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Numéro de publicationUS4179219 A
Type de publicationOctroi
Numéro de demandeUS 05/894,675
Date de publication18 déc. 1979
Date de dépôt10 avr. 1978
Date de priorité10 avr. 1978
Numéro de publication05894675, 894675, US 4179219 A, US 4179219A, US-A-4179219, US4179219 A, US4179219A
InventeursStanley T. Smith
Cessionnaire d'origineSmith Stanley T
Exporter la citationBiBTeX, EndNote, RefMan
Liens externes: USPTO, Cession USPTO, Espacenet
Revolving mirror scanning interferometer
US 4179219 A
Résumé
A spectral scan by using a rotating spiralling toroidal mirror. The scan is made of a light beam from a source. A beamsplitter divides the beam into two components. One component is reflected off of a fixed mirror back to the beamsplitter. The second component is reflected off of the spiralling toroidal mirror back to the beamsplitter. As the mirror rotates, the pathlength constantly changes producing an interference pattern for all wavelengths within the range of the instrument.
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Revendications(8)
What is claimed is:
1. A spectral scanning interferometer of a light beam from a source comprising:
a beamsplitter in the path of said light beam for dividing said light beam into two components, a reflected component and a transmitted component,
a fixed mirror positioned in the path of said transmitted component so that said transmitted component is reflected back to said beamsplitter;
an aspheric cylindrical drum mirror positioned around said beamsplitter such that whereever said reflected component impinges on said drum mirror said reflected component is reflected back to said beamsplitter;
means attached to said drum mirror for rotating said drum mirror, whereby said component reflected from said beamsplitter to said drum mirror and back travels a different path length for every possible orientation of said drum mirror as it rotates;
an output mirror positioned in the path of the light from said beamsplitter caused by the recombining of said two components at said beamsplitter for reflecting the image of said recombined components away from said drum mirror; and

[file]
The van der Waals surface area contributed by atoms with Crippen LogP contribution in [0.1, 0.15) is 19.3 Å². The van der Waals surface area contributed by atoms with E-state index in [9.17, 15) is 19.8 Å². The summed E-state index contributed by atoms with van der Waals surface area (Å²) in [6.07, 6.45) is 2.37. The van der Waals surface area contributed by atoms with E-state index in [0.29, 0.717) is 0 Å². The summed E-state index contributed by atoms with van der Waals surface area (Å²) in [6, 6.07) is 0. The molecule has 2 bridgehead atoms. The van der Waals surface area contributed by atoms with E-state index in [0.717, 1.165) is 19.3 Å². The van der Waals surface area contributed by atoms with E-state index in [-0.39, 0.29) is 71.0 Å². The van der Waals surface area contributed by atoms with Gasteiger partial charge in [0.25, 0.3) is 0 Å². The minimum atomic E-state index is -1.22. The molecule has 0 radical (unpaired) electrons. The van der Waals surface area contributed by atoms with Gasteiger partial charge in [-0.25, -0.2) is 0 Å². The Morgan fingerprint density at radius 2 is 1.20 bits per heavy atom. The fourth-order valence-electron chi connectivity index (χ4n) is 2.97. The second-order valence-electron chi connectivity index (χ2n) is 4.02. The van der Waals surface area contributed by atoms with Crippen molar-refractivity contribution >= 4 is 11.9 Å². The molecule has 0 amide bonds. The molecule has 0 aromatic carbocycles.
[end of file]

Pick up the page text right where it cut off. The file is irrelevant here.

means for detecting said reflected image optically positioned in line with said output mirror.
2. A spectral scanning interferometer as described in claim 1 further comprising means for focusing said reflected image from said output mirror positioned between said output mirror and said detecting means.
3. A spectral scanning interferometer as described in claim 1 further comprising a lens between said source and said beamsplitter for focusing said light beam.
4. A spectral scanning interferometer as described in claim 1 further comprising a lens placed between said drum mirror and said beamsplitter for focusing converging rays in said component traversing between said drum mirror and said beamsplitter.
5. A spectral scanning interferometer of a light beam from a source comprising,
a beamsplitter in the path of said light beam for dividing said light beam into two components, a reflected component and a transmitted component,
a fixed mirror positioned in the path of said reflected component so that said reflected component is reflected back to said beamsplitter;
a relay mirror optically positioned behind said beamsplitter for folding said transmitted component into a different direction;